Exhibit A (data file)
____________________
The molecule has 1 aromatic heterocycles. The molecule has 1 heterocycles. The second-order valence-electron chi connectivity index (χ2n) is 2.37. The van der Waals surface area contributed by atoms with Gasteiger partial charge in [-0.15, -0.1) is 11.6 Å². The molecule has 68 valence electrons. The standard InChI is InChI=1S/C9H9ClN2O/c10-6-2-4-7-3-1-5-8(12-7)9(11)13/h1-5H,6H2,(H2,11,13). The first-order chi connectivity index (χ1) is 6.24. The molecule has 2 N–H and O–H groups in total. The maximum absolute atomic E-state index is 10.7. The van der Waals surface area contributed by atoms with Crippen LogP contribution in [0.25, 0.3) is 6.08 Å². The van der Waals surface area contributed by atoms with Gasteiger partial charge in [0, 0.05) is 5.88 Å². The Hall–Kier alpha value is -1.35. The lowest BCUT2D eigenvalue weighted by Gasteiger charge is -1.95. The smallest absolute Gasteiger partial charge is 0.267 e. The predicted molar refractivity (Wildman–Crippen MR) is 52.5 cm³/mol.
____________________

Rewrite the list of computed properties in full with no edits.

The molecule has 1 aromatic heterocycles. The molecule has 1 heterocycles. The second-order valence-electron chi connectivity index (χ2n) is 2.37. The van der Waals surface area contributed by atoms with Gasteiger partial charge in [-0.15, -0.1) is 11.6 Å². The molecule has 68 valence electrons. The standard InChI is InChI=1S/C9H9ClN2O/c10-6-2-4-7-3-1-5-8(12-7)9(11)13/h1-5H,6H2,(H2,11,13). The first-order chi connectivity index (χ1) is 6.24. The molecule has 2 N–H and O–H groups in total. The maximum absolute atomic E-state index is 10.7. The van der Waals surface area contributed by atoms with Crippen LogP contribution in [0.25, 0.3) is 6.08 Å². The van der Waals surface area contributed by atoms with Gasteiger partial charge in [0, 0.05) is 5.88 Å². The Hall–Kier alpha value is -1.35. The lowest BCUT2D eigenvalue weighted by Gasteiger charge is -1.95. The smallest absolute Gasteiger partial charge is 0.267 e. The predicted molar refractivity (Wildman–Crippen MR) is 52.5 cm³/mol.